The Conference kicked off with Past President Morris Weaver (1975-76) giving the first Keynote Address going through the history of ABF from the beginning. What stood out to me was the fact that ABF has been working on some of the same issues for 50 years! Thank you to Morris for doing all the research and making a great presentation.
Dr. Jamie Ellis, University of Florida, gave the second Keynote Address discussing the “Sustainability of Beekeeping in the 21st Century”. Dr. Ellis gave an excellent presentation and was selected as the winner of the “Hoopingarner Award” for outstanding conference presenter.

I would like to welcome five new members to the the ABF Board of Directors:
• Jim Belli
• Katie Lee
• Brian Nilsen
• Jonathan Walker
• Amanda Wooten 

  All are well qualified, dedicated and will all be tremendous assets to the ABF. 

A special welcome to our new ABF Vice President Joan Gunter. Joan has been a long-time expert and asset to the beekeeping industry. I am looking forward to working with her over the next two years.
We have great things planned for the ABF in 2018. The ABF News will be restructured being more informational and serve as a resource for members on a quarterly basis. More webinars are coming that will revolve around current issues and focus on different regions that directly and indirectly affect our members. The ABF will also continue to represent the Beekeeping Industry in Washington.


We are all looking forward to another great ABF Conference in January 2019 in Myrtle Beach, SC. Hope to see you all there.


Government Relations

by: Joan Gunter, ABF Vice President

I would like to begin by thanking everyone for their support and for their vote of confidence in electing me as your Vice President of the American Beekeeping Federation. It is indeed an honor to serve the ABF membership in this capacity and I look forward to the year ahead.
I have had the opportunity to touch base with our Government Relations expert Fran Boyd already. I will be working on updates for the newsletter soon and will pass along any pertinent information as it comes to my attention.
The comment period for the Federal Motor Carrier Safety Administration (FMCSA) has extended the comment period to February 20th, 2018. This is regarding the hours of service for drivers of commercial motor vehicles. If you would like to submit a comment, you can go to the Federal eRulemaking Portal: https://www.regulations.gov/docket?D=FMCSA-2017-0336 and follow the online instruction for submitting your comments or you can fax your comments to (202)493-2251. Please use only one of these methods to eliminate confusion. The ABF encourages comments from it’s membership on this issue.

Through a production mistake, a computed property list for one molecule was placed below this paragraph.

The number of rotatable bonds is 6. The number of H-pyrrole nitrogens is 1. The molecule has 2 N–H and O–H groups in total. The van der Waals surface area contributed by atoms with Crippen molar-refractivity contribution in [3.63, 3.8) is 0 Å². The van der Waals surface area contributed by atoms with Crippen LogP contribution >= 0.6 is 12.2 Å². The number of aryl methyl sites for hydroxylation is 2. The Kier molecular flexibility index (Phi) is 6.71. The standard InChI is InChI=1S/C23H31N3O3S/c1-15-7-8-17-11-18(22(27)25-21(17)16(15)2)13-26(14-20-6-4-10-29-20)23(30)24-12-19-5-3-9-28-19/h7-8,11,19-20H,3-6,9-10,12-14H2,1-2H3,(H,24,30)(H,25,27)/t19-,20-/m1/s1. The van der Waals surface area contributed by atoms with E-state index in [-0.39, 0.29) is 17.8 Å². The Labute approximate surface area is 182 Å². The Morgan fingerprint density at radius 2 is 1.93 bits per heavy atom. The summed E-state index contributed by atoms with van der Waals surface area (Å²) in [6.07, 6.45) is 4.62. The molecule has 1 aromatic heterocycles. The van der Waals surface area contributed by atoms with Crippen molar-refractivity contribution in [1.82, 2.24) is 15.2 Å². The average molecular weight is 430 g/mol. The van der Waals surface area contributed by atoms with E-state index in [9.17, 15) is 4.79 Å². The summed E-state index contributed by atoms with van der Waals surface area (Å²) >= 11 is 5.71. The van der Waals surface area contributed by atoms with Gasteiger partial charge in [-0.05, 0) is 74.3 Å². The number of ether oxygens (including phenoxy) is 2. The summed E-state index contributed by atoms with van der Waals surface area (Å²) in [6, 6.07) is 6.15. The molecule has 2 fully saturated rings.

Also, I would like to point out how you can receive information as soon as possible. The ABF has established a texting system for your convenience. You can get immediate updates sent to your phone via text messaging. They only send out necessary updates or action items that need immediate attention. It is a great service developed to keep you informed on important issues as they arise. Simply contact the ABF office to submit your cell phone information to sign up.
We continue to have an ABF Facebook page as well as our official web site and of course the E Buzz for members to stay up to date.

Please join us as we enter this electronic age.


Also, a reminder we still have the ABF 75th anniversary rifle for sale. You can order yours from A & A Engraving at 605-343-7640: attention Tanya. We will continue to sell them until all 75 are sold. Number 75 was auctioned at the ABF banquet at our ABF Conference & Tradeshow in Reno, Nevada. The proceeds went to the Legislative fund to help with legislative activities including the work needed on the upcoming farm bill. Thank you for all your support on this project. It has been very profitable for the ABF and a wonderful way to remember our past 75 years!


Again, a sincere thank you to all of you for giving me this opportunity to serve the industry, especially the ABF. I am looking forward to the work ahead and truly hope I can make a difference.

 

 


Bee Educated:  ABF Conference & Tradeshow Speakers

 

Was there a presentation you weren't able to catch at the 2018 ABF Conference & Tradeshow? Let us know if there were any presentations you would like to see a webinar on. We are currently developing our Calendar for the first quarter of 2018 and would love to hear from you.

Email us at info@abfnet.org to submit suggestions. 

 

 


 


 In Memoriam :

Bindford Weaver 1928-2017

Howard Binford Weaver was born March 25, 1928 to Roy Stanley and Lela Binford Weaver in Lynn Grove, south of Navasota, Texas. He was known the rest of his life by his mother’s maiden name. He graduated from Navasota High School during World War II at 15. Because of the important role of apiculture in the war effort, Binford assumed full-time responsibility for queen rearing and beekeeping at Weaver Apiaries for the duration of the War. Later he attended Southwestern University and graduated from Texas Christian University.

He served in the Army after the conclusion of World War II, where he reached the rank of Sergeant Major. His most important duty was managing the quartermaster depot at Desert Rock, Nevada, where he was exposed at close range to the effects of multiple blasts from the first atomic bomb tests involving US troops.